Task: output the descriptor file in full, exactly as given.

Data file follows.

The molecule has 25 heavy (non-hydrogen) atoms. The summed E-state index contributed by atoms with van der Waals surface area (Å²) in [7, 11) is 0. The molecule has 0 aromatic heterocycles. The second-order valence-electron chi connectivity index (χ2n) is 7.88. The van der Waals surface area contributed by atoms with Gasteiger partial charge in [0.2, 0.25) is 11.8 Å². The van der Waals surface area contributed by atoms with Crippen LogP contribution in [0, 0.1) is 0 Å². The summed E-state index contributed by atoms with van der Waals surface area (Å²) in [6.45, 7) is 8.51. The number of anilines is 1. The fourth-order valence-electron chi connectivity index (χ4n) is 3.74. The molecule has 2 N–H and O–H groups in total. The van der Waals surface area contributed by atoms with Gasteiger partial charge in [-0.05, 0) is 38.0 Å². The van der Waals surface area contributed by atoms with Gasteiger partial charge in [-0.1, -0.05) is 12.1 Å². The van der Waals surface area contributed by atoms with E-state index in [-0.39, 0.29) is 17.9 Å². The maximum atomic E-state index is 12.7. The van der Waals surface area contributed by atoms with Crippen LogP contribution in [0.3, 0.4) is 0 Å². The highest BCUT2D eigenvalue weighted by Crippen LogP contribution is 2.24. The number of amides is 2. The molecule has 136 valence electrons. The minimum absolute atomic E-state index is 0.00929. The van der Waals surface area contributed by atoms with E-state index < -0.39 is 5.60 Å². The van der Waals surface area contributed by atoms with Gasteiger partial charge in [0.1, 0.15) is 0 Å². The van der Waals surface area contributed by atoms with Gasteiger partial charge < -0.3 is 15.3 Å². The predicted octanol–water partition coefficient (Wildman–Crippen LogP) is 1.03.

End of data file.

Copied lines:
The molecule has 25 heavy (non-hydrogen) atoms. The summed E-state index contributed by atoms with van der Waals surface area (Å²) in [7, 11) is 0. The molecule has 0 aromatic heterocycles. The second-order valence-electron chi connectivity index (χ2n) is 7.88. The van der Waals surface area contributed by atoms with Gasteiger partial charge in [0.2, 0.25) is 11.8 Å². The van der Waals surface area contributed by atoms with Crippen LogP contribution in [0, 0.1) is 0 Å². The summed E-state index contributed by atoms with van der Waals surface area (Å²) in [6.45, 7) is 8.51. The number of anilines is 1. The fourth-order valence-electron chi connectivity index (χ4n) is 3.74. The molecule has 2 N–H and O–H groups in total. The van der Waals surface area contributed by atoms with Gasteiger partial charge in [-0.05, 0) is 38.0 Å². The van der Waals surface area contributed by atoms with Gasteiger partial charge in [-0.1, -0.05) is 12.1 Å². The van der Waals surface area contributed by atoms with E-state index in [-0.39, 0.29) is 17.9 Å². The maximum atomic E-state index is 12.7. The van der Waals surface area contributed by atoms with Crippen LogP contribution in [0.3, 0.4) is 0 Å². The highest BCUT2D eigenvalue weighted by Crippen LogP contribution is 2.24. The number of amides is 2. The molecule has 136 valence electrons. The minimum absolute atomic E-state index is 0.00929. The van der Waals surface area contributed by atoms with E-state index < -0.39 is 5.60 Å². The van der Waals surface area contributed by atoms with Gasteiger partial charge in [0.1, 0.15) is 0 Å². The van der Waals surface area contributed by atoms with Gasteiger partial charge < -0.3 is 15.3 Å². The predicted octanol–water partition coefficient (Wildman–Crippen LogP) is 1.03.